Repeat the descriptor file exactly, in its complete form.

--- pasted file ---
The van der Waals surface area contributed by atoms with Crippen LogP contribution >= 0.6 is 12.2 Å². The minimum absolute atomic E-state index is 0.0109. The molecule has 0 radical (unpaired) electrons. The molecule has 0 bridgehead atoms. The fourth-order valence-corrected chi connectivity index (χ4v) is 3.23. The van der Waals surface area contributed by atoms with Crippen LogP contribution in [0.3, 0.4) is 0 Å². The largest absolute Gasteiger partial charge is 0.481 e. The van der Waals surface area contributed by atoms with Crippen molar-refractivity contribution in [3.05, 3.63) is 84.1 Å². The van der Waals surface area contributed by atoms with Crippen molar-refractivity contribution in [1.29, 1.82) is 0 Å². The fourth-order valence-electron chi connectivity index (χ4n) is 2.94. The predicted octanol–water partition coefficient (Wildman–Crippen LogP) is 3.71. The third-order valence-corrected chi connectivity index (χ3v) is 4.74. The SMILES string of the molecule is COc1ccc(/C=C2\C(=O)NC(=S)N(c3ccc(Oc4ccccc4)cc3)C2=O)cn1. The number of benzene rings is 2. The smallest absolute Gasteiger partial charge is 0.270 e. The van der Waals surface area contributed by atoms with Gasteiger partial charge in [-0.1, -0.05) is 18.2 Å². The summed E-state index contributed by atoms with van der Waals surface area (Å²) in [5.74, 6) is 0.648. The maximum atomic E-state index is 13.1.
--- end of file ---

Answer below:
The van der Waals surface area contributed by atoms with Crippen LogP contribution >= 0.6 is 12.2 Å². The minimum absolute atomic E-state index is 0.0109. The molecule has 0 radical (unpaired) electrons. The molecule has 0 bridgehead atoms. The fourth-order valence-corrected chi connectivity index (χ4v) is 3.23. The van der Waals surface area contributed by atoms with Crippen LogP contribution in [0.3, 0.4) is 0 Å². The largest absolute Gasteiger partial charge is 0.481 e. The van der Waals surface area contributed by atoms with Crippen molar-refractivity contribution in [3.05, 3.63) is 84.1 Å². The van der Waals surface area contributed by atoms with Crippen molar-refractivity contribution in [1.29, 1.82) is 0 Å². The fourth-order valence-electron chi connectivity index (χ4n) is 2.94. The predicted octanol–water partition coefficient (Wildman–Crippen LogP) is 3.71. The third-order valence-corrected chi connectivity index (χ3v) is 4.74. The SMILES string of the molecule is COc1ccc(/C=C2\C(=O)NC(=S)N(c3ccc(Oc4ccccc4)cc3)C2=O)cn1. The number of benzene rings is 2. The smallest absolute Gasteiger partial charge is 0.270 e. The van der Waals surface area contributed by atoms with Gasteiger partial charge in [-0.1, -0.05) is 18.2 Å². The summed E-state index contributed by atoms with van der Waals surface area (Å²) in [5.74, 6) is 0.648. The maximum atomic E-state index is 13.1.